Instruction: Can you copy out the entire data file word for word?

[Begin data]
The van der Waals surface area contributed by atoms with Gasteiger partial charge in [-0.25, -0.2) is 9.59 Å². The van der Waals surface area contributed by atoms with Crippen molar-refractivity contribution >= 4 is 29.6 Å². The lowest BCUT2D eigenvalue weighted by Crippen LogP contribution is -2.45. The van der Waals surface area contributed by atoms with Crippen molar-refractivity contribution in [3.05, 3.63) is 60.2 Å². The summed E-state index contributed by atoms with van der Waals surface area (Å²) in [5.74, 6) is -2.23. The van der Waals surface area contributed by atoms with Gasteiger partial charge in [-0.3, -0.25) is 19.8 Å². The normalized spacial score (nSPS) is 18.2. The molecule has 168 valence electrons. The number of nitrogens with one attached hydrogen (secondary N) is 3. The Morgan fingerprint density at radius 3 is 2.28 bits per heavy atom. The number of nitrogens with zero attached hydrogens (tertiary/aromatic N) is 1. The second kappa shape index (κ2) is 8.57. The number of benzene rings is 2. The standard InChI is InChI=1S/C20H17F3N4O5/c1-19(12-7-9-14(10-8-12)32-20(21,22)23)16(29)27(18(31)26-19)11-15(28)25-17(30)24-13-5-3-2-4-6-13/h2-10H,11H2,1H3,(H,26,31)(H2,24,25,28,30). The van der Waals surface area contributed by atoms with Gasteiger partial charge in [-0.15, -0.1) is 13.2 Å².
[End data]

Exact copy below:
The van der Waals surface area contributed by atoms with Gasteiger partial charge in [-0.25, -0.2) is 9.59 Å². The van der Waals surface area contributed by atoms with Crippen molar-refractivity contribution >= 4 is 29.6 Å². The lowest BCUT2D eigenvalue weighted by Crippen LogP contribution is -2.45. The van der Waals surface area contributed by atoms with Crippen molar-refractivity contribution in [3.05, 3.63) is 60.2 Å². The summed E-state index contributed by atoms with van der Waals surface area (Å²) in [5.74, 6) is -2.23. The van der Waals surface area contributed by atoms with Gasteiger partial charge in [-0.3, -0.25) is 19.8 Å². The normalized spacial score (nSPS) is 18.2. The molecule has 168 valence electrons. The number of nitrogens with one attached hydrogen (secondary N) is 3. The Morgan fingerprint density at radius 3 is 2.28 bits per heavy atom. The number of nitrogens with zero attached hydrogens (tertiary/aromatic N) is 1. The second kappa shape index (κ2) is 8.57. The number of benzene rings is 2. The standard InChI is InChI=1S/C20H17F3N4O5/c1-19(12-7-9-14(10-8-12)32-20(21,22)23)16(29)27(18(31)26-19)11-15(28)25-17(30)24-13-5-3-2-4-6-13/h2-10H,11H2,1H3,(H,26,31)(H2,24,25,28,30). The van der Waals surface area contributed by atoms with Gasteiger partial charge in [-0.15, -0.1) is 13.2 Å².